After I navigate out to a webpage or editor, is there any way to bring all the open terminals back to the front in their original positions? It is a bit of a pain clicking the terminal icon and then bringing each one back individually.



  • Pre-shortcut:

Pre-image shortcut

  • Post-shortcut:

Post-image shortcut


4 Answers 4


You can press Alt+Tab to switch forward between windows and Alt+Shift+Tab to switch back between windows. This shortcut is made to work in almost all graphical operating systems. Yow can also use Super+W and arrow keys for the same purpose.

After you bring one terminal window in the front, press Alt+~ to bring all other terminal windows in the front one by one:

switch to windows

To automatically bring all open terminals in the front (not one by one as I described before) you will need to add a keyboard shortcut for the following script (script taken from Adobe's answer and improved considering that version of script hasn't worked for me):


if [ $# -ne 1 ];then
  echo -e "Usage: `basename $0` PROGRAM_NAME\n
           For example:\n\t
           '`basename $0` gnome-terminal' for Terminal\n\t
           '`basename $0` firefox' for Firefox\n\t
           '`basename $0` chromium-browser' for Chromium\n\t..."
  exit 1

pids=" $(pidof $@) "

if [ "$pids" = "  " ]; then # the string "  " contain two spaces
    echo "There is no program named '$@' opened at the moment."
    exit 1

wmctrl -lp | while read identity desktop_number PID window_title; do 
    if [ "${pids/ $PID }" != "$pids" ]; then
        wmctrl -ia $identity

Don't forget to make the script executable:

chmod +x /path/to/script/script_name

After you test the script in terminal, you must to see:

  • 3
    Thanks but that is essentially the same as clicking the terminal icon and selecting each one to bring to the front. I mean a short cut which will bring all open terminals to the front. An example being I could be writing code in gedit, want to compile it in one terminal while watching the output of a log in another terminal.
    – TomSelleck
    Commented Sep 16, 2013 at 8:42
  • "Screenshot will be taken in 1 second"... hmm someone just lied here... Commented Sep 16, 2013 at 11:34
  • 1
    @Tomcelic See my new edits. Want to say that I was working on such a script while Adobe has posted his How to Answer(which for me hasn't worked), so please do not take this in the wrong way. Commented Sep 16, 2013 at 12:27

Here's a small bash script which brings all the windows whose title matches ARG to the front:

bring-all-windows.bash ARG

The script:



wmctrl -l | while read Window; do
    if [[ "$Window" == *"$Program"* ]]; then
        echo "DEBUG: I bring $Window"
        code=`echo "$Window" | cut -f 1 -d " "`
        wmctrl -i -a $code

You can bind

bring-all-windows.bash Terminal

to a hotkey (don't forget to put the script in a login shell PATH, or write a full path to it).

The script requires wmctrl to be installed.


To run something from the terminal, navigate to the dir where you put the script, then

chmod +x bring-all-windows.bash
./bring-all-windows.bash Terminal

When you're sure it works from the terminal, try to bind it to a hotkey, giving the full path. When you're sure it works with a hotkey and the full path to the script, then try adding it's dir to the login shell PATH, and see if it works that way.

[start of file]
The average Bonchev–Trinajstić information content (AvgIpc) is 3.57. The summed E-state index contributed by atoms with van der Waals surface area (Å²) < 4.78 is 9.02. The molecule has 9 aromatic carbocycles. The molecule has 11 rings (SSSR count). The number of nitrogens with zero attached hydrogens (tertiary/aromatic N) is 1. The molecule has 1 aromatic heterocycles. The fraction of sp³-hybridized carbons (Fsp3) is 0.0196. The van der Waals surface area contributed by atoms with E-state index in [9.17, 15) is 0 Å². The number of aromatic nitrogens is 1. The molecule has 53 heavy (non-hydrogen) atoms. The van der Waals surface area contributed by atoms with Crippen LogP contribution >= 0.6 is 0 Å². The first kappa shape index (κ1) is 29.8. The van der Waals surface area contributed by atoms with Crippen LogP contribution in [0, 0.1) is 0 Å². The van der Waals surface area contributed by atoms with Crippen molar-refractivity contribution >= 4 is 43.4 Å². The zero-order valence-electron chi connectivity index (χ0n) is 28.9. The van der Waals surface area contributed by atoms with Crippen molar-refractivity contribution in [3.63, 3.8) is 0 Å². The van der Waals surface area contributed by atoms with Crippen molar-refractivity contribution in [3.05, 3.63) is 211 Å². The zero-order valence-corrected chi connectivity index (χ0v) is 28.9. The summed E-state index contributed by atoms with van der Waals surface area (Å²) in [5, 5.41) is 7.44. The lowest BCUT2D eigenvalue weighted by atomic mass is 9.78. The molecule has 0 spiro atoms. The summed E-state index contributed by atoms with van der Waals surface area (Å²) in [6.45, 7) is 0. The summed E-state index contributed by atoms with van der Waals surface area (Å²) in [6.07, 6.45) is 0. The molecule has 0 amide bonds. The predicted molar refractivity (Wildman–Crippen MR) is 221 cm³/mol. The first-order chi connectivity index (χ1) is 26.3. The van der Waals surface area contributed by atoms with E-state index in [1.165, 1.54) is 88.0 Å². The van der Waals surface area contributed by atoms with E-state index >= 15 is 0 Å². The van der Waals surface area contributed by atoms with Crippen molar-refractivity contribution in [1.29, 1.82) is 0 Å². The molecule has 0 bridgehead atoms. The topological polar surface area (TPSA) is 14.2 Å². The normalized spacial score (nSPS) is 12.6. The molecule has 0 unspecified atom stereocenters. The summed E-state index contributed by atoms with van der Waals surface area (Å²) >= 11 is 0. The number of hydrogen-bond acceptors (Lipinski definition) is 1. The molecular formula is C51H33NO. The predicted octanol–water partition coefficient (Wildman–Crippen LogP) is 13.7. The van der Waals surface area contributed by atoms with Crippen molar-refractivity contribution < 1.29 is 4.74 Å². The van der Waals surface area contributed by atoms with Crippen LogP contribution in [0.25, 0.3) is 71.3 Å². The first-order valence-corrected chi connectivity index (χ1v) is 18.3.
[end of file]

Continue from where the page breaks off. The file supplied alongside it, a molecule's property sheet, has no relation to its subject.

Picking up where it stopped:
• This sounds good! I will give it a try shortly and get back to you. I'm still a bit stumped as to why there isn't a native method for this, it seems like it should be natural.
    – TomSelleck
    Commented Sep 16, 2013 at 9:36
  • @Tomcelic: There's a wmctrl and bash: that's natural.
    – Adobe
    Commented Sep 16, 2013 at 9:37
  • True but it's not native :P
    – TomSelleck
    Commented Sep 16, 2013 at 9:41
  • Is there any chance you would mind running through how to use this script?? I have created the script and saved it in my home folder and added it's path to /etc/shells. I have also added a shortcut in keyboard settings with the name bring_terminals_forward and the command is bash /home/michael/Scripts/bring-all-windows.bash Terminal
    – TomSelleck
    Commented Sep 16, 2013 at 10:45
  • Running the script directly from a running terminal doesn't seem to work either... It works for programs like gedit, but not for Terminal
    – TomSelleck
    Commented Sep 16, 2013 at 10:47

Another way is using xdotool. You should install it first so sudo apt-get install xdotool is mandatory.

xdotool search --class "terminal" windowactivate %@
xdotool search --name "braiam@bt" windowactivate %@

The first look for any binary called *terminal*, the second looks for any window that has as title *braiam@bt*. Then if you put that into a bash script:


set -e

xdotool search --class '$program' windowactivate %@
xdotool search --name '$program' windowactivate %@

You can know more about this in the xdotool manual.


Graphically in my Ubuntu desktop, I have my icons arranged vertically on the left-hand side margin of my desktop. If you left click on the terminal icon, you will see all the terminal windows. Then you can pick whichever one to work in. If you right click on the terminal icon, you will see a list of menus with a "New terminal" on top, and all your open terminal in the lower portion of the list. You can select whichever to be your active terminal.

This same method should work for any other application such as your browser.

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